Also, a warning to all the tall women may have problems with readymade salwar kameez outfits.  I’m 5’9” and have a long torso so a lot of them didn’t fit quite right.  When relatives asked my mother in law my size, she said, “Oh, she is about my size.”  My mother in law is 5’2”!  We all had a good laugh over that.  Anyway, my sister tried on some of the outfits and they fit her perfectly-she is 5’5”. 

Also, on the same chappal trip, we bought some Indian-style “tops”.  These were very cute, but again not worn by anyone over the age of 21.  The brands should have clued us in-one was called “18 Fire”.  I had to use the XL size and even that was snug.  Here, I’m a M.  This is not to say all Indian women are tiny-I was not the tallest woman in the family or the widest but readymade clothes seem aimed at the youngest and thinnest women.


One item I could not leave the house without.  I used the little stick on ones that you can buy in a pack at the market for 5 or 10 rupees/pack.  Those were perfectly acceptable.  Satya likes me to wear them.  Without a bindi he says my forehead looks “naked”.  Older women use kumkum (a red powder) instead of the stick on kind.  Do I wear a bindi in my everyday American life?  No. 


On our trip to the market the night before the small Indian wedding ceremony we had my mother in law made sure I had bangles.  Indian women wear bangles.  It didn’t seem to matter if they were married or widowed-they all had bangles.  What kinds?  Gold bracelets interspersed with glass bangles.  What colors?  Green is most traditional for new brides and for weddings in general.  Red is also popular for everyday.  Sadly, my hands do not fold easily so I could wear small bangles.  It seems the smaller, the better.  At first, the bangles took some getting used to because to me, I felt like a cat with a bell on because every time I moved, I jangled.  Now I kind of like the sound. 

I do wear bangles here everyday but only a few on each wrist.  My advice-get the ones with the color all the way through the bangle.  If the color is painted on, after a few months the color will go away and you will be left with yellowish bangles instead of bright green.  Glass bangles seem to be preferred, but they are a bit more expensive than the metal ones.  I think it is worth it though.  Satya bought me some metal ones here and they were annoying.  Glass makes a nicer sound, glitter will not fall everywhere, and if you wear them overnight your arm will not get weird black marks like they will from the metal ones.  Glass ones take a while to find though-I asked at 4 shops here before I found one that carried glass bangles.


If you are traveling to South India and you are a married woman, it is best to wear this.  Why?  Because this is the equivalent to the American wedding ring.  Everywhere we’d go, people would ask about this.  It did not matter if the people were Christians or Hindus-everyone wore them.  Besides it is also important for ceremony.  Whenever a married woman visits another married woman, at the end of the visit they bless each other by applying kumkum and sometimes turmeric to the forehead and the large circles of the mangalsutra.  Sometimes small gifts are also exchanged like rice or fabric for a saree blouse, although the fabric is now mostly for tradition and ceremony and not to really make a saree blouse.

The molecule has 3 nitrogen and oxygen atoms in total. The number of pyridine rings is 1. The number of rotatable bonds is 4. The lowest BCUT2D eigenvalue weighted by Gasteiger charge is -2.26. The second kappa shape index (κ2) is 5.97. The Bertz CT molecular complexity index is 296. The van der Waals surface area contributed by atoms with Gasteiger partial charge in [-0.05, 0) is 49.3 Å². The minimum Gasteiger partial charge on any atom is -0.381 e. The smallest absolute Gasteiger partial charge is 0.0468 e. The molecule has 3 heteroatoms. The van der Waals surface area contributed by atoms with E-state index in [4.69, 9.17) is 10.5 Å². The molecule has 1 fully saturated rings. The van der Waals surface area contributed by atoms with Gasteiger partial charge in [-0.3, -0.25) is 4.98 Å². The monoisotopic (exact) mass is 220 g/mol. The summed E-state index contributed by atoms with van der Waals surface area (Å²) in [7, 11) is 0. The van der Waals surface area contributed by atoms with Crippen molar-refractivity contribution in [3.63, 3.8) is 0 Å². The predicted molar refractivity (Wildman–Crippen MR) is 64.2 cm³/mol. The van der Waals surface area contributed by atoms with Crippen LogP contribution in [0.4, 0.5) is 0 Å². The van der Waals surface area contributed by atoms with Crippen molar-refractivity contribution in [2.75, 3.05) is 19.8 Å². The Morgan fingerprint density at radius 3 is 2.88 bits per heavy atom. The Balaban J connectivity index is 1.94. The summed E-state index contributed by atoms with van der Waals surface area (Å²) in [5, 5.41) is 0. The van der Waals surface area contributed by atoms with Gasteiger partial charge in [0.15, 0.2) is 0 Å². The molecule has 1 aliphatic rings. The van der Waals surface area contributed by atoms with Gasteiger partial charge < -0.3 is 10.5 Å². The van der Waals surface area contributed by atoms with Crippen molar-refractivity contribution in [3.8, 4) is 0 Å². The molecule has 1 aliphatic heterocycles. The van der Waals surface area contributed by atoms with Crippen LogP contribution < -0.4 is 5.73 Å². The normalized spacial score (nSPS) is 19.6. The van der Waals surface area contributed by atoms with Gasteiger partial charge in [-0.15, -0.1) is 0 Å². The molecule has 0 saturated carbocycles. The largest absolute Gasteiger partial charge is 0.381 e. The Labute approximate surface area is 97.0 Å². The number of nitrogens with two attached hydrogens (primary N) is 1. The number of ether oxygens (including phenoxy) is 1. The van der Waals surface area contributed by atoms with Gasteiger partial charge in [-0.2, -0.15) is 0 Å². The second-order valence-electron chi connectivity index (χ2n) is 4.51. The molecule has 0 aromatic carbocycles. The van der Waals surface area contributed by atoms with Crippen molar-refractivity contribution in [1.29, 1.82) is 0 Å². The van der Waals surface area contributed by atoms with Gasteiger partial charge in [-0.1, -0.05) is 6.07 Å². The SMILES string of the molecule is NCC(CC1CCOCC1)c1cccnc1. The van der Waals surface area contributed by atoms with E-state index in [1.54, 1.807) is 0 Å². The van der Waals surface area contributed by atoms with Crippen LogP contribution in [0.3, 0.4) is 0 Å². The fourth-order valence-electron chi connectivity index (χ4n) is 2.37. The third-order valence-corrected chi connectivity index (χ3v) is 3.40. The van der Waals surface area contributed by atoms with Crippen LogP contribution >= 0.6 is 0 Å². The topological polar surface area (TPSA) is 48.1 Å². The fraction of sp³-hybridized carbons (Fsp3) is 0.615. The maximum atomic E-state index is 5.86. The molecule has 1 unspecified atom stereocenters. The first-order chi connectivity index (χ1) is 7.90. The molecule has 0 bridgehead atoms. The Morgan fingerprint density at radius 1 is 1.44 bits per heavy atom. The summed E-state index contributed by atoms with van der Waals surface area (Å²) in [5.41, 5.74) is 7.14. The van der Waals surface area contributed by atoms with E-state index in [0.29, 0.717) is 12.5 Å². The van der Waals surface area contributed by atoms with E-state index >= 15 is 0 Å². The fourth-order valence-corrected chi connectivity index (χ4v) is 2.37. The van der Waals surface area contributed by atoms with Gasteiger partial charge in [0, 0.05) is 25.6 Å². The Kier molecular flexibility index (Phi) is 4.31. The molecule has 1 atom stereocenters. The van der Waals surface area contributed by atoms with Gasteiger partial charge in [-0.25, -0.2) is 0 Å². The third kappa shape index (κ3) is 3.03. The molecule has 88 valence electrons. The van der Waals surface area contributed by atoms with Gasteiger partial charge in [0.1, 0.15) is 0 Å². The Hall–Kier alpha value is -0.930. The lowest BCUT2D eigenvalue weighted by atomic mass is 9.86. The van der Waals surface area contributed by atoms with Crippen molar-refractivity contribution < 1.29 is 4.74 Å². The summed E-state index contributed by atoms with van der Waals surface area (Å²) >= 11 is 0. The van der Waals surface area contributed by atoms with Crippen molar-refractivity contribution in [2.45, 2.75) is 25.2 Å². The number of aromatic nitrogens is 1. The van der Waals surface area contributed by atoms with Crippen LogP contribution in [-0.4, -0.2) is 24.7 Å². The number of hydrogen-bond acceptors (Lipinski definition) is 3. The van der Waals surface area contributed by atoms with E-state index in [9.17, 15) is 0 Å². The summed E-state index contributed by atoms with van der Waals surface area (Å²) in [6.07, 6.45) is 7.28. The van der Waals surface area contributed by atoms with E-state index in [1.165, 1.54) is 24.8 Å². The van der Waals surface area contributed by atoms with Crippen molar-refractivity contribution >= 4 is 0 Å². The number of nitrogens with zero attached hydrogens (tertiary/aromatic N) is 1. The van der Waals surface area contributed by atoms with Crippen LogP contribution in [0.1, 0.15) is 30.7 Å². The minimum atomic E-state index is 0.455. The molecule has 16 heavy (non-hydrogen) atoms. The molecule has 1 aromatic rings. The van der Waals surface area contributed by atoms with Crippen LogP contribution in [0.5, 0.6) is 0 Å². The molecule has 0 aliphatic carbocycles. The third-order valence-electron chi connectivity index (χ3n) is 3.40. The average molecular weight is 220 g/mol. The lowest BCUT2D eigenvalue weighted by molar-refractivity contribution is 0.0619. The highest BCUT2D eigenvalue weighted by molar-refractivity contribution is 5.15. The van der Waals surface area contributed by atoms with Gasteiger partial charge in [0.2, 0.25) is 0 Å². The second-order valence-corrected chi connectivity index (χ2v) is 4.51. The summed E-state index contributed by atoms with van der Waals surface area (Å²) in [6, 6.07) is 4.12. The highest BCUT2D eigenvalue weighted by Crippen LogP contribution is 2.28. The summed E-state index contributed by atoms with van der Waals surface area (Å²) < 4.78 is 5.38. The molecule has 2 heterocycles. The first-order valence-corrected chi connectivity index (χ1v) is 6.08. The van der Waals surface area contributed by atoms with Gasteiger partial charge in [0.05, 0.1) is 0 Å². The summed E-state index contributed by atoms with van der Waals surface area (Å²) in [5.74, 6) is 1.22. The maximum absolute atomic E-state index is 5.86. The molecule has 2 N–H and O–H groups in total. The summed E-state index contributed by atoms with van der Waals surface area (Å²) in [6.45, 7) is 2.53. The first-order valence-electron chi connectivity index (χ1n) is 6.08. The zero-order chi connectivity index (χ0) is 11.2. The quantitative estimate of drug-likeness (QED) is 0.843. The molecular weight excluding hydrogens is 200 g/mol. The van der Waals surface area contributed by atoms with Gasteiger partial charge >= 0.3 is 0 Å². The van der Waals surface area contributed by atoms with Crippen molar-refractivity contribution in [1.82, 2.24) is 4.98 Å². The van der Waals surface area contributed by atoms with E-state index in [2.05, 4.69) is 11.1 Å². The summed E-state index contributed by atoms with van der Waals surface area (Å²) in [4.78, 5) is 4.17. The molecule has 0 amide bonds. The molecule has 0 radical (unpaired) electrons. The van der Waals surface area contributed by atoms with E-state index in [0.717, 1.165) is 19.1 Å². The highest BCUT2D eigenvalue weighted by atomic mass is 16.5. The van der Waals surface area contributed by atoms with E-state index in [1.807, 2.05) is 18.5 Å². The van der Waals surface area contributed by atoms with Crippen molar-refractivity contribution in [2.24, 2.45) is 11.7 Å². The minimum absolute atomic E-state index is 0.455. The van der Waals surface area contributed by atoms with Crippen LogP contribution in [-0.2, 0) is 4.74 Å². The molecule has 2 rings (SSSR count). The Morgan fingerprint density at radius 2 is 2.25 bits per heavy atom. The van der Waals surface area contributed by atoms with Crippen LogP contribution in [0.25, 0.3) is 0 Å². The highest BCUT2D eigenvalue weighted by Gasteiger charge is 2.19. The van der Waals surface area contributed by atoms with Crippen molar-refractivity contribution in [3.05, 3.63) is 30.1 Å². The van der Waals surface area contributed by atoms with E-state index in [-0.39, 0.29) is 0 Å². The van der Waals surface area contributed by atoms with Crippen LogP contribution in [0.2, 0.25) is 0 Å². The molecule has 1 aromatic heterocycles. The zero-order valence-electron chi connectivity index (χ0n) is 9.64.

I went with Satya’s parents when we picked out the mangalsutra at the jewelers.  First we selected the chain-small gold and black beads.  Then the large flat circles were selected along with three larger gold balls.  Mine is very similar to my mother in law’s and Satya says it is Maharashtrian style.  I guess that makes sense since we were in Northern Karnataka.   Yes, I do wear the mangalsutra everyday here in the U.S.  I received mine during the small temple wedding ceremony and afterwards felt “more official” and more a real part of the family.


Now I know a lot more about what to expect and how to look like a respectable married woman (I feel old writing that).  Once I did get whistled at in the market-was without mangalsutra, and wearing jeans and an American blouse.  Satya deemed that a great insult and wanted to notify the police (I thought that was an overboard reaction, but he says in the South to whistle at someone else’s wife is a great insult.)  I’m a little nervous though about the next trip.  Satya says that his relatives were “low balling” me and that next time their expectations may be higher.

The Welcome and Houses

So we left off with the bus trip.  Not fun at all.  I DO NOT recommend taking the budget overnight buses in India if you want a peaceful night sleep.  I thought they’d be like Greyhound buses or nicer, but no.  Next time (probably winter 2011) we’ll fly from Bangalore to his hometown.  Or maybe take the train and be adventurous…..this trip we never did get to take a train.